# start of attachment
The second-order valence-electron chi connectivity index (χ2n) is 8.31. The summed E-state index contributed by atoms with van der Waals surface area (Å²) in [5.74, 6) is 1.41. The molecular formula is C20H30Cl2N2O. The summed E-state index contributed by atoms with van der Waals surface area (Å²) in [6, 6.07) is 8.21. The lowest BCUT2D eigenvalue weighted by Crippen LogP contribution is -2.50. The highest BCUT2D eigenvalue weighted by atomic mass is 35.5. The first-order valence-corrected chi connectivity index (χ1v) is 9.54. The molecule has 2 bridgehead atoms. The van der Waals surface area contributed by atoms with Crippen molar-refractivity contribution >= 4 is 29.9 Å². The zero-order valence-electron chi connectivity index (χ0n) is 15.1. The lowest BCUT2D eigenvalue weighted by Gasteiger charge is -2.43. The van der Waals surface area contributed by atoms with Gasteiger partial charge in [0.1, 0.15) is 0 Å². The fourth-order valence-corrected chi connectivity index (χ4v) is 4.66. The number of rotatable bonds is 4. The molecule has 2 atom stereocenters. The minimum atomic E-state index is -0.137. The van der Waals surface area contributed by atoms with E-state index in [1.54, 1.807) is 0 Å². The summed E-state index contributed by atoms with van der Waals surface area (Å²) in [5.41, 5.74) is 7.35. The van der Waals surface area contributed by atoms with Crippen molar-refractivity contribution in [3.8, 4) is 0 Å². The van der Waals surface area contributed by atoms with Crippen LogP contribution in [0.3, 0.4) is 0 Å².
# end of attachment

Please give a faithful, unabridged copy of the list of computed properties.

The second-order valence-electron chi connectivity index (χ2n) is 8.31. The summed E-state index contributed by atoms with van der Waals surface area (Å²) in [5.74, 6) is 1.41. The molecular formula is C20H30Cl2N2O. The summed E-state index contributed by atoms with van der Waals surface area (Å²) in [6, 6.07) is 8.21. The lowest BCUT2D eigenvalue weighted by Crippen LogP contribution is -2.50. The highest BCUT2D eigenvalue weighted by atomic mass is 35.5. The first-order valence-corrected chi connectivity index (χ1v) is 9.54. The molecule has 2 bridgehead atoms. The van der Waals surface area contributed by atoms with Crippen molar-refractivity contribution >= 4 is 29.9 Å². The zero-order valence-electron chi connectivity index (χ0n) is 15.1. The lowest BCUT2D eigenvalue weighted by Gasteiger charge is -2.43. The van der Waals surface area contributed by atoms with Gasteiger partial charge in [0.1, 0.15) is 0 Å². The fourth-order valence-corrected chi connectivity index (χ4v) is 4.66. The number of rotatable bonds is 4. The molecule has 2 atom stereocenters. The minimum atomic E-state index is -0.137. The van der Waals surface area contributed by atoms with E-state index in [1.54, 1.807) is 0 Å². The summed E-state index contributed by atoms with van der Waals surface area (Å²) in [5.41, 5.74) is 7.35. The van der Waals surface area contributed by atoms with Crippen molar-refractivity contribution in [3.8, 4) is 0 Å². The van der Waals surface area contributed by atoms with Crippen LogP contribution in [0.3, 0.4) is 0 Å².